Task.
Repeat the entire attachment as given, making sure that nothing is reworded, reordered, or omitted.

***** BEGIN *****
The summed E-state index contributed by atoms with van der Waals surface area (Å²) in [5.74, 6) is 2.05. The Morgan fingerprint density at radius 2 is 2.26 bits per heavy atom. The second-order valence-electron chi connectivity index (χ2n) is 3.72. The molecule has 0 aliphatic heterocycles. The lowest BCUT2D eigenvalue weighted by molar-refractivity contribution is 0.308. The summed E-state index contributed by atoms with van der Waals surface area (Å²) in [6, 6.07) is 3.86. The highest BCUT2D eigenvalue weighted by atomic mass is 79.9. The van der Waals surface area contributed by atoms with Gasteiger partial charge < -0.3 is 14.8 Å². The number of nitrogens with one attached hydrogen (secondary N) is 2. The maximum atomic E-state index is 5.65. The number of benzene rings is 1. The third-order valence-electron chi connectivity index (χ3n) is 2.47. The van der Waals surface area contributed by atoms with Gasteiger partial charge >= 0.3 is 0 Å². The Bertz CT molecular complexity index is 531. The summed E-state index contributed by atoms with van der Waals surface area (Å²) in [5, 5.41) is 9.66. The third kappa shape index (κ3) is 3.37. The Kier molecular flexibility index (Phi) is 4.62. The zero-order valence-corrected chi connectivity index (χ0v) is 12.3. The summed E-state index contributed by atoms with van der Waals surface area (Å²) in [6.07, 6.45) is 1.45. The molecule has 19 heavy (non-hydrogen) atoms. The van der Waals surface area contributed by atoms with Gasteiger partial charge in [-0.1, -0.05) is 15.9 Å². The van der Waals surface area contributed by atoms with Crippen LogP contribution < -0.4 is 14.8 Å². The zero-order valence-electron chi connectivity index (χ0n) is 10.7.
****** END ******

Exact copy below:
The summed E-state index contributed by atoms with van der Waals surface area (Å²) in [5.74, 6) is 2.05. The Morgan fingerprint density at radius 2 is 2.26 bits per heavy atom. The second-order valence-electron chi connectivity index (χ2n) is 3.72. The molecule has 0 aliphatic heterocycles. The lowest BCUT2D eigenvalue weighted by molar-refractivity contribution is 0.308. The summed E-state index contributed by atoms with van der Waals surface area (Å²) in [6, 6.07) is 3.86. The highest BCUT2D eigenvalue weighted by atomic mass is 79.9. The van der Waals surface area contributed by atoms with Gasteiger partial charge < -0.3 is 14.8 Å². The number of nitrogens with one attached hydrogen (secondary N) is 2. The maximum atomic E-state index is 5.65. The number of benzene rings is 1. The third-order valence-electron chi connectivity index (χ3n) is 2.47. The van der Waals surface area contributed by atoms with Gasteiger partial charge >= 0.3 is 0 Å². The Bertz CT molecular complexity index is 531. The summed E-state index contributed by atoms with van der Waals surface area (Å²) in [5, 5.41) is 9.66. The third kappa shape index (κ3) is 3.37. The Kier molecular flexibility index (Phi) is 4.62. The zero-order valence-corrected chi connectivity index (χ0v) is 12.3. The summed E-state index contributed by atoms with van der Waals surface area (Å²) in [6.07, 6.45) is 1.45. The molecule has 19 heavy (non-hydrogen) atoms. The van der Waals surface area contributed by atoms with Gasteiger partial charge in [-0.1, -0.05) is 15.9 Å². The van der Waals surface area contributed by atoms with Crippen LogP contribution < -0.4 is 14.8 Å². The zero-order valence-electron chi connectivity index (χ0n) is 10.7.